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Almost 75% of North Bihar is prone to floods, affecting 28 districts. This results in significant destruction of property, loss of lives, and damage to farmlands and infrastructure. The rural communities in these areas face the compounded challenges of climate change impacts and existing poverty, intensifying the adverse effects of floods on their livelihoods. However, the fishing community demonstrates a remarkable ability to quickly recover after floods by resuming their livelihood activities as soon as the floodwaters recede.

In response, the Centre for Aquatic Livelihood Jaljeevika, a non-profit organization, initiated Project Pokhar in Dhamdaha block of Purnia, Bihar, with the approach to build resilience to climate change within fisheries and aquaculture communities.

The project focuses on promoting gender inclusivity and innovative approaches for sustainable resource utilization and diversified livelihoods. It also emphasizes the development of resilient value chains in fisheries by enhancing infrastructure and equipment to mitigate the impacts of climate change.

Farmers in North Bihar have traditionally engaged in river and pond fishing to diversify their incomes, selling their catch locally. Some also lease land for farming to supplement their income. The availability of fish is seasonal, so they also trade in fish by purchasing fish from the wholesale market during the dry season or when supplies are low. In many cases, despite obtaining loans and purchasing equipment like fishing nets, the lack of rainfall during the monsoon season prevents the farmers from fishing effectively. Additionally, farming suffers due to reduced rainfall and a decline in selling rates caused by low-quality production.

Jaljeevika has developed a cluster mapping toolkit using the no code KOBO toolbox. This toolkit enables the mapping of potential waterbodies and other resources at the panchayat level, facilitating informed decision-making and intervention planning. The cluster mapping toolkit promotes community-based decision-making, collaboration, and sustainable practices for the benefit of local livelihoods and the environment.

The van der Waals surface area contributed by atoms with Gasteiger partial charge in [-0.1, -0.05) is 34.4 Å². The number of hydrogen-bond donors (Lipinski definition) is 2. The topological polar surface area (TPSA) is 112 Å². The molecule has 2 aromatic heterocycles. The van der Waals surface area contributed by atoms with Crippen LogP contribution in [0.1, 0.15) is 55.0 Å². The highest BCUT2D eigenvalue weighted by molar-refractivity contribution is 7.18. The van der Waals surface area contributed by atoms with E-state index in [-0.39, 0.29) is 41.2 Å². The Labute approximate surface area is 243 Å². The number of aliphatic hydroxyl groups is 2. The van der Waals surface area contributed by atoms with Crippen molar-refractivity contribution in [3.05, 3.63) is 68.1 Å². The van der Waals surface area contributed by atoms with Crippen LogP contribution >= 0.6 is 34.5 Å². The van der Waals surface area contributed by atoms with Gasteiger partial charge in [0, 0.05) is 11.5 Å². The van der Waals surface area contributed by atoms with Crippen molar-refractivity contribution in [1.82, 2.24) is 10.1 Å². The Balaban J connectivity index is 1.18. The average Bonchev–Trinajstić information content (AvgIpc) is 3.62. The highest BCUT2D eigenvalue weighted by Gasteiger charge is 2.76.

Cage culture has been introduced to mitigate flood-related challenges in fish farming. This approach safeguards fish, enabling the cultivation of fish spawn and fry even during floods. Once the floodwaters recede, the fish can be transferred to ponds, offering cost-effectiveness for farmers by avoiding the surge in seed prices that typically follows floods.This practice leads to increased harvests and enhanced productivity, as conditions for each type of fish can be optimized for their specific dietary and environmental needs.

Jaljeevika has also setup an Aqua school that serves as a platform for fish farmers to enhance their skills and knowledge in aquaculture. It provides training programs, demonstrations, and practical learning opportunities to empower farmers with innovative techniques and best practices. The Aqua School also promotes natural resource management planning and raising awareness about sustainable aquaculture practices for the long-term preservation of resources and ecosystems. Additionally, an Aqua Mart has been setup to ensure that farmers have access to the necessary resources to address their aquaculture needs.

According to Sandeep Kumar, the Tech Lead of the project, farmers involved in aquatic livelihoods rely on seasonal loans to meet their specific needs such as fishing nets, seeds, medicine, or feed. However, they face challenges in accessing financial support from banks due to the lack of collateral. In collaboration with the "Rang De" peer-to-peer credit program, an aquaculture credit support initiative has been established, known as the Aqua Fund. This initiative allows farmers engaged in aquatic-based livelihoods to access a maximum loan amount of Rs 25,000,
with an annual interest rate of eight percent.

The program prioritized gender inclusivity by actively supporting and empowering women farmers like Mallah Devi. On a normal day, she buys 30-45 kg fish for selling in local market. “We buy a high value fish like Gadai and Sauri for Rs 140 per kg and will sell it for Rs 200 per kg in the market,” says Mallah Devi. Mallah Devi took a loan of Rs 15,000 from the Aqua Fund. She is using the funds to expand her business, and was able to earn a profit of Rs 40,000 from the loan. Mallah Devi is also an active member of a producer group, further enhancing her involvement in the program's activities.

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